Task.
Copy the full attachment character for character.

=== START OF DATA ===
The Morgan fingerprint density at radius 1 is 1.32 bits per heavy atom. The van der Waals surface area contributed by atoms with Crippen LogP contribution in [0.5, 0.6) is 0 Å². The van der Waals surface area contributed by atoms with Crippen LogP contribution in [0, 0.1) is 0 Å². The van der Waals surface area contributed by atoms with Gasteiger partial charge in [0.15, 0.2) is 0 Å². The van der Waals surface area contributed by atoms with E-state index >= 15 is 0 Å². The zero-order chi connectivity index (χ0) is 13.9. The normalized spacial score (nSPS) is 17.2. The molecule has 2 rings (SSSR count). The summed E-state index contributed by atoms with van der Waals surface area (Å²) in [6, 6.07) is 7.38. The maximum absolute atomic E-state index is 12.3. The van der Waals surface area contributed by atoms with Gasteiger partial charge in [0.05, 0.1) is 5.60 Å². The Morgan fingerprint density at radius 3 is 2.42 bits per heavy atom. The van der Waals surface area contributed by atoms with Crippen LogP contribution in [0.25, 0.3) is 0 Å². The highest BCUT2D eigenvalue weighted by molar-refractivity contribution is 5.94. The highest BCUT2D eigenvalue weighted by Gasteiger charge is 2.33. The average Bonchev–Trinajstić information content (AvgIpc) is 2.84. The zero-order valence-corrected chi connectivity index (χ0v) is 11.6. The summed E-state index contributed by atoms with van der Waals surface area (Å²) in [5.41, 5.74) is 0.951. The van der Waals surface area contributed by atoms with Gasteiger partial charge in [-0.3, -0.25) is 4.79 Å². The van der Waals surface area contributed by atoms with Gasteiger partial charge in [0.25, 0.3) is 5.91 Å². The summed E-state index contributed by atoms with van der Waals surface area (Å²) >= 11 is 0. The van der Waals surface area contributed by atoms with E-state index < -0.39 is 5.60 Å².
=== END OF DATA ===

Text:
The Morgan fingerprint density at radius 1 is 1.32 bits per heavy atom. The van der Waals surface area contributed by atoms with Crippen LogP contribution in [0.5, 0.6) is 0 Å². The van der Waals surface area contributed by atoms with Crippen LogP contribution in [0, 0.1) is 0 Å². The van der Waals surface area contributed by atoms with Gasteiger partial charge in [0.15, 0.2) is 0 Å². The van der Waals surface area contributed by atoms with E-state index >= 15 is 0 Å². The zero-order chi connectivity index (χ0) is 13.9. The normalized spacial score (nSPS) is 17.2. The molecule has 2 rings (SSSR count). The summed E-state index contributed by atoms with van der Waals surface area (Å²) in [6, 6.07) is 7.38. The maximum absolute atomic E-state index is 12.3. The van der Waals surface area contributed by atoms with Gasteiger partial charge in [0.05, 0.1) is 5.60 Å². The Morgan fingerprint density at radius 3 is 2.42 bits per heavy atom. The van der Waals surface area contributed by atoms with Crippen LogP contribution in [0.25, 0.3) is 0 Å². The highest BCUT2D eigenvalue weighted by molar-refractivity contribution is 5.94. The highest BCUT2D eigenvalue weighted by Gasteiger charge is 2.33. The average Bonchev–Trinajstić information content (AvgIpc) is 2.84. The zero-order valence-corrected chi connectivity index (χ0v) is 11.6. The summed E-state index contributed by atoms with van der Waals surface area (Å²) in [5.41, 5.74) is 0.951. The van der Waals surface area contributed by atoms with Gasteiger partial charge in [-0.3, -0.25) is 4.79 Å². The van der Waals surface area contributed by atoms with Gasteiger partial charge in [0.25, 0.3) is 5.91 Å². The summed E-state index contributed by atoms with van der Waals surface area (Å²) >= 11 is 0. The van der Waals surface area contributed by atoms with E-state index < -0.39 is 5.60 Å².